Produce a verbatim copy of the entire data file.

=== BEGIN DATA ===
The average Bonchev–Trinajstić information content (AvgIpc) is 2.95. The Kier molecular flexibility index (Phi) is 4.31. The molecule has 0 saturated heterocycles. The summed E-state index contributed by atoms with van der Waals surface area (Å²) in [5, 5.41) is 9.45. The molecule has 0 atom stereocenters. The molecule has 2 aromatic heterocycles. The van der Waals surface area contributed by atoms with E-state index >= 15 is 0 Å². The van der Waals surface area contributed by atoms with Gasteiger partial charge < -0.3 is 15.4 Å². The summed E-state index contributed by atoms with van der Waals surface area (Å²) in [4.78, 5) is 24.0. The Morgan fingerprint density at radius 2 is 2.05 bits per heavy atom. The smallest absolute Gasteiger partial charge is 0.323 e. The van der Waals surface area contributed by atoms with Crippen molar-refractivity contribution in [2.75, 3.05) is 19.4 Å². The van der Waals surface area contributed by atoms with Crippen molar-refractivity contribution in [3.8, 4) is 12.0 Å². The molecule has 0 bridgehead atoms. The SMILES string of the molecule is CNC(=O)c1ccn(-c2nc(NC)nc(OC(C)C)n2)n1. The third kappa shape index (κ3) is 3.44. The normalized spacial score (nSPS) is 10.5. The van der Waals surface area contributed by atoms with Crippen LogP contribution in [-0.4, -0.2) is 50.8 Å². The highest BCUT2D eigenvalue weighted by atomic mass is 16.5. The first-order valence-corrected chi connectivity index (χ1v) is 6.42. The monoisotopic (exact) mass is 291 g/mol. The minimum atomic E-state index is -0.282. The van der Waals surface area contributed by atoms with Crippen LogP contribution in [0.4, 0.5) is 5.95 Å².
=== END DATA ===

The average Bonchev–Trinajstić information content (AvgIpc) is 2.95. The Kier molecular flexibility index (Phi) is 4.31. The molecule has 0 saturated heterocycles. The summed E-state index contributed by atoms with van der Waals surface area (Å²) in [5, 5.41) is 9.45. The molecule has 0 atom stereocenters. The molecule has 2 aromatic heterocycles. The van der Waals surface area contributed by atoms with E-state index >= 15 is 0 Å². The van der Waals surface area contributed by atoms with Gasteiger partial charge < -0.3 is 15.4 Å². The summed E-state index contributed by atoms with van der Waals surface area (Å²) in [4.78, 5) is 24.0. The Morgan fingerprint density at radius 2 is 2.05 bits per heavy atom. The smallest absolute Gasteiger partial charge is 0.323 e. The van der Waals surface area contributed by atoms with Crippen molar-refractivity contribution in [2.75, 3.05) is 19.4 Å². The van der Waals surface area contributed by atoms with Crippen molar-refractivity contribution in [3.8, 4) is 12.0 Å². The molecule has 0 bridgehead atoms. The SMILES string of the molecule is CNC(=O)c1ccn(-c2nc(NC)nc(OC(C)C)n2)n1. The third kappa shape index (κ3) is 3.44. The normalized spacial score (nSPS) is 10.5. The van der Waals surface area contributed by atoms with Crippen LogP contribution in [-0.4, -0.2) is 50.8 Å². The highest BCUT2D eigenvalue weighted by atomic mass is 16.5. The first-order valence-corrected chi connectivity index (χ1v) is 6.42. The monoisotopic (exact) mass is 291 g/mol. The minimum atomic E-state index is -0.282. The van der Waals surface area contributed by atoms with Crippen LogP contribution in [0.4, 0.5) is 5.95 Å².